Let’s Not Argue About Tools

I just ran across1 a thread in which a person asserts that GitHub Copilot is a bad tool precisely because it makes it easy to write lots of repetitive code. Their argument amounts to the claim that repetitive, boilerplate code is bad, and if you find yourself writing enough of it that Copilot seems like a good idea then You’re Doing It Wrong.

Read more: Let’s Not Argue About Tools

This is a thing I love2 about public discourse: not only do people tell other folks how to live their lives, but they manage to do it while also denigrating all the ways that are not theirs. This is not even confined to short-form social media; it’s even a staple of the lifestyle sections of newspapers.3 This drives “engagement” because insulting people gets them angry and defensive, and people who are feeling strongly about stuff (like, protecting their identities or their feelings of self-worth) are pretty motivated to take some kind of action.

If I pause to reflect, however, I am not able to come up with a single instance of having changed a person’s mind about something by telling that person that they’re an idiot and they’re doing it wrong. (That may, of course, be because I did it wrong.)

You know another tool that some people say you shouldn’t use? An adjustable wrench. Oh, there are reasons, and there are many times when another tool will serve you better, but people still have them and use them. Does that make them bad people?

Oh, yeah, and the argument that Copilot makes it easy to write lots of bad code? That’s just elitist gatekeeping. That’s just saying that you had to work really hard and think really hard and learn a lot of stuff in order to write elegant code, and nobody who didn’t do that should have the ability to bang out a steaming pile of spaghetti that accomplishes the same end.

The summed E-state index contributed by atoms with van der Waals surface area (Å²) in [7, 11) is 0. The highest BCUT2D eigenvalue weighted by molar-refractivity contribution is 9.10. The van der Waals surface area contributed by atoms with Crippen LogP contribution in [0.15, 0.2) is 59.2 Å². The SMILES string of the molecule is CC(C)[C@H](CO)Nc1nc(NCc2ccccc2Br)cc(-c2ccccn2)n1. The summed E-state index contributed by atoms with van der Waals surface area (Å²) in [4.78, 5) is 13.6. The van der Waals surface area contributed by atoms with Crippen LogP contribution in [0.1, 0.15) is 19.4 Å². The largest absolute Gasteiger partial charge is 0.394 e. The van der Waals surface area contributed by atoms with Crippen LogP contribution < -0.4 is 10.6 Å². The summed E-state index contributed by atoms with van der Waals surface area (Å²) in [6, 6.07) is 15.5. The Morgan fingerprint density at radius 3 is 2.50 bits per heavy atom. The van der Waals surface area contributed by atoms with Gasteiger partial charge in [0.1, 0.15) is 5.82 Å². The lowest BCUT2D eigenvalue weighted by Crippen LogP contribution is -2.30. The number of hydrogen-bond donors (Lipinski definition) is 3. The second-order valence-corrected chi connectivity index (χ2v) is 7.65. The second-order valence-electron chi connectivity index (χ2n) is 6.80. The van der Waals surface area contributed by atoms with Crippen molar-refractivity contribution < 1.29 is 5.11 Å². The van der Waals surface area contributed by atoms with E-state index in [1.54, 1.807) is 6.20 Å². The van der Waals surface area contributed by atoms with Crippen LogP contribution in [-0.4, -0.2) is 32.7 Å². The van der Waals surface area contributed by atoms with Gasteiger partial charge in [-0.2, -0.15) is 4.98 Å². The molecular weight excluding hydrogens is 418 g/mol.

Copilot is still problematic at best. It’s been trained on a bunch of code that was released under licenses that prohibit its use in that way, and because it is treating programming code as if it were language and not actually instructions, it can make some rookie mistakes just because the training code base also includes rookie mistakes. So, there are cautions and, as I wrote before, it’s really incumbent on the person using the AI tool to understand the limitations of the AI tool.

But let’s stop clutching our pearls and gasping, and let’s also stop calling each other names because of our choice of tools.

  1. By “ran across,” of course I mean that a friend boosted someone’s bumper sticker opinion and I allowed myself to read the whole sniping series. So that’s on me. ↩︎
  2. I specifically do not love this. ↩︎
  3. …and magazines and television and books and… ↩︎

Published by pirateguillermo

I play the bagpipes. I program computers. I support my family in their various endeavors, and I enjoy my wonderful life.

2 thoughts on “Let’s Not Argue About Tools

  1. I dunno. I think it usually is a bad idea to write lots of repetitive code. And I suppose that copilot does enable that kind of thing if that’s how you use it. I do love having copilot available, though. “write me a regex that does this” or “write me a bash script that does that” or even “write the rails migration line that adds a column like such and such” has saved me hours of looking crap up that is more about semantics than design. I guess that’s the bottom line for me – if you’re using copilot to design code then maybe that’s a bad rabbit hole (right now). But it’s pretty great for spewing some correct syntax.

    1. Sure, it’s bad to write repetitive code. But writing the boilerplate system calls and exception handling for opening a file to read its contents, or to write to a file, or any of the other things that we have to do in maybe one or two places per project but which are easy to forget some corner of, that’s where it shines. I think you and I agree about this. As I wrote in the post, the absolutist, elitist gatekeeping attitude is just plain problematic.

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